red_monkeyflwr goldfield_dawn tl_phacelia4 red-blue-green trackh_poppies
Our Lord's Candle flower patch    08-C-41.jpg

Spring 2008 Wildflower Trip Chronicles
by David Senesac

Spring 2008 Wildflower Trip Chronicles contents

Southern California Road Trip
March 12 thru March 21, 2008
page 8 of 9

wildflowers by track home hills

pic1 A young woman that lived nearby had also managed to find these flowers and wandered a bit through the color. J and the woman left as I did shortly afterward. Amazingly the three of us were the very first people to witness this amazing sight, as there were absolutely no trampling footpaths through the flowers. Down where I parked, was a bush with an impressive red flower I immediately recognized as the red bush-monkeyflower, mimulus puniceus, species I'd seen on some San Diego flower websites.

J had told me about another location he had visited that quite impressed him so I was driving highways again. A location that I subsequently related on the wildflower reports site. Driving along I15, exit at the Railroad Canyon Road interchange and drive east a couple miles. At a traffic light turn right southeast on Cottonwood Hills Road then after about half a mile right south on Lost Road. After a short ways turn right west at Cedar Hill Lane into a track home development. Follow that road uphill that will bend left at the end and then take Birchwood Drive right, the short ways to the end of that street and park in front of one of the homes. pic5 The view east shows a huge track home development in the distance all bulldozed out yet without homes, more hills with wildflowers, and distant snow capped San Jacinto Peak. At the end of the street is an iron fence with a gate the water company uses to access a paved path up to a water tower off to the right. There is a narrow parallel entrance slot beside the gate. To the left is a canyon where wildflowers were quite dense in each ravine up the canyon. The map also shows a significant area of undeveloped hills beyond this first canyon I expect are worth hiking about and exploring. I drove off to another remote location I'd found among flowers to spend the night in peace.

Thursday March 20
return to Our Lord's Candle flowers

pic2 Up at dawn once again on March 20, I was out on the road at sunrise and drove straight to where I'd left off Wednesday afternoon at the ridge with Our Lord's Candle flowers. It would be over two hours before the poppies opened up so I had time to explore some nearby areas and capture close-up images. Thankfully it was for the third straight day a relatively calm morning. Leaving my view camera behind, I traveled light with just my Coolpix atop the Trekker. Moving up a ravine, I found numbers of the light purple hued tansy-leaf phacelia, phacelia tanacetifolia on a conveniently steep slope then looked around for one to put up against the sky. pic3 Moving to another ravine I noticed blooming bushes of red flowers that had to be more of the red bush-monkeyflowers I had photographed Wednesday in the wash. Except here was the real source of the flowers in an area of boulders about 50 feet below the ridge top in a ravine. More than a dozen bushes were blooming in the rocks of that area. I captured an image of their red flowers alongside baby blue-eyes among green herbs. pic4 I walked back down the hill and noted yet three more species, California coreopsis, coreopsis californica, that look rather like large goldfields and were rather dense in some areas, tidy tips, layia platyglossa, and a species of yellow lotus.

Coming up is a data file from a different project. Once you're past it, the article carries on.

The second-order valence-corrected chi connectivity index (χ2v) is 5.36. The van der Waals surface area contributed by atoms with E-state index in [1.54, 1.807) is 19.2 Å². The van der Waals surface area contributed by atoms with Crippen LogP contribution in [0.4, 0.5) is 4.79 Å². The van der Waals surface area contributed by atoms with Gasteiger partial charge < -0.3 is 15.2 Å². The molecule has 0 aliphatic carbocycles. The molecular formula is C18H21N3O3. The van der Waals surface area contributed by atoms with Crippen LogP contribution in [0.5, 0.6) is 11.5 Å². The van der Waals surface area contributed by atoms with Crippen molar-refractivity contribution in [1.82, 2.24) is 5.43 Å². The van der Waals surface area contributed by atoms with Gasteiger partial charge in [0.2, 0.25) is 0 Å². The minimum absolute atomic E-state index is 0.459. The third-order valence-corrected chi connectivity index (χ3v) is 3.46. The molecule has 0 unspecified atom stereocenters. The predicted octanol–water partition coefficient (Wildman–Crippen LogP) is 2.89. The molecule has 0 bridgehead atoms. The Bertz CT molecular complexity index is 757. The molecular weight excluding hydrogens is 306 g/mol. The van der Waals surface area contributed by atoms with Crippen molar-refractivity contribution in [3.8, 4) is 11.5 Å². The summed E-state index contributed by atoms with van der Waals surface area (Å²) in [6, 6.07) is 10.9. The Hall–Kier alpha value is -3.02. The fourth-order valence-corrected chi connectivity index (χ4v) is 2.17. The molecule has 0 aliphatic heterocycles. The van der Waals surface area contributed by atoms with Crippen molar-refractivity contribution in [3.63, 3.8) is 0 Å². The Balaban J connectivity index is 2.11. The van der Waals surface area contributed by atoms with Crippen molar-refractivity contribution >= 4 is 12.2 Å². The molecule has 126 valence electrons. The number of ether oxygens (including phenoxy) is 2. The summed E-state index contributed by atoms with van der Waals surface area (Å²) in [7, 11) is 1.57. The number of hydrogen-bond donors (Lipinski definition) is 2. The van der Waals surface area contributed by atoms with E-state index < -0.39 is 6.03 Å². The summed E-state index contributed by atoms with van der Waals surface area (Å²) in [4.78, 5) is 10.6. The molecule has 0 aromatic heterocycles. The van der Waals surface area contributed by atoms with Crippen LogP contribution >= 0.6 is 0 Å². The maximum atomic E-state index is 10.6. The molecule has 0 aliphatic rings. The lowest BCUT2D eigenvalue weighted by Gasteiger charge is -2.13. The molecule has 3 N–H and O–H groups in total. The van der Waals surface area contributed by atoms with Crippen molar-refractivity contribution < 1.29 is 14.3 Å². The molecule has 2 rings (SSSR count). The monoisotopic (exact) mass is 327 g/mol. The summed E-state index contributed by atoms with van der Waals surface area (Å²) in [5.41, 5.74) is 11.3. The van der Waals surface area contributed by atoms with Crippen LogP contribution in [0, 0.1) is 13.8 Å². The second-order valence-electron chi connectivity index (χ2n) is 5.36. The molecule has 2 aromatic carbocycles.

After some gear re-organization in my car, I walked back up the hill with my view camera and daypack to a location on the uphill side of the area I'd wanted to shoot from in order to maximize a frame best displaying all the variations of flowers and colors. To do so required making a new trample path through flowers, something I always do rather carefully after considerations of minimizing the inevitable and what I might be photographing next. Indeed it was a superb location so I placed my 150mm Nikkor lens at maximum tripod height standing up atop my stool in order to look down on more species. I used a patch of purple canterbury bells in the foreground to anchor my frame center line and pointed the lens down so the top of my frame was where larger areas of canterbury bells mixed with dense goldfields at the end of the field. Within a lush green herb matrix, in the near foreground were orange hued poppies, yellow hued coreopsis, yellow hued goldfields, blue hued baby blue-eyes, and light whitish violet hued birds-eye gilia. At midframe right were areas of pink hued ground pink and at mid frame center a dense area of coreopis and gilia. A portion of the main dense poppy areas was at the upper left frame edge. After setting up it was still too early to shoot so I walked back to my car and took care of some other chores.

glorious flowers